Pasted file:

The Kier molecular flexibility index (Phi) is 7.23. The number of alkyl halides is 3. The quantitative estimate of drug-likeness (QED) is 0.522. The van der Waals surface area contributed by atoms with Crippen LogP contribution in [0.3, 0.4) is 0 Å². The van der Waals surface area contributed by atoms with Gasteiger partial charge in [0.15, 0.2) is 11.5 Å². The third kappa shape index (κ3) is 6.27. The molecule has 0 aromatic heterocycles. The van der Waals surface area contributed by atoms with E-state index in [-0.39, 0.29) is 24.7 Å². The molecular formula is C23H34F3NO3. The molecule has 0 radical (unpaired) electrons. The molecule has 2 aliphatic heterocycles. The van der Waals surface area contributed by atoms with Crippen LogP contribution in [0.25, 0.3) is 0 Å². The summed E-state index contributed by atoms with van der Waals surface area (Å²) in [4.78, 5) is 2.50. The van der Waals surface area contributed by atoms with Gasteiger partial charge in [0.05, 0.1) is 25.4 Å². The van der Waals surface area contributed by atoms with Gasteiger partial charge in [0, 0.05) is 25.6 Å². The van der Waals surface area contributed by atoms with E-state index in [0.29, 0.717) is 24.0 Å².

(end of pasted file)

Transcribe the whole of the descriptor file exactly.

The Kier molecular flexibility index (Phi) is 7.23. The number of alkyl halides is 3. The quantitative estimate of drug-likeness (QED) is 0.522. The van der Waals surface area contributed by atoms with Crippen LogP contribution in [0.3, 0.4) is 0 Å². The van der Waals surface area contributed by atoms with Gasteiger partial charge in [0.15, 0.2) is 11.5 Å². The third kappa shape index (κ3) is 6.27. The molecule has 0 aromatic heterocycles. The van der Waals surface area contributed by atoms with E-state index in [-0.39, 0.29) is 24.7 Å². The molecular formula is C23H34F3NO3. The molecule has 0 radical (unpaired) electrons. The molecule has 2 aliphatic heterocycles. The van der Waals surface area contributed by atoms with Crippen LogP contribution in [0.25, 0.3) is 0 Å². The summed E-state index contributed by atoms with van der Waals surface area (Å²) in [4.78, 5) is 2.50. The van der Waals surface area contributed by atoms with Gasteiger partial charge in [0.05, 0.1) is 25.4 Å². The van der Waals surface area contributed by atoms with Gasteiger partial charge in [0, 0.05) is 25.6 Å². The van der Waals surface area contributed by atoms with E-state index in [0.29, 0.717) is 24.0 Å².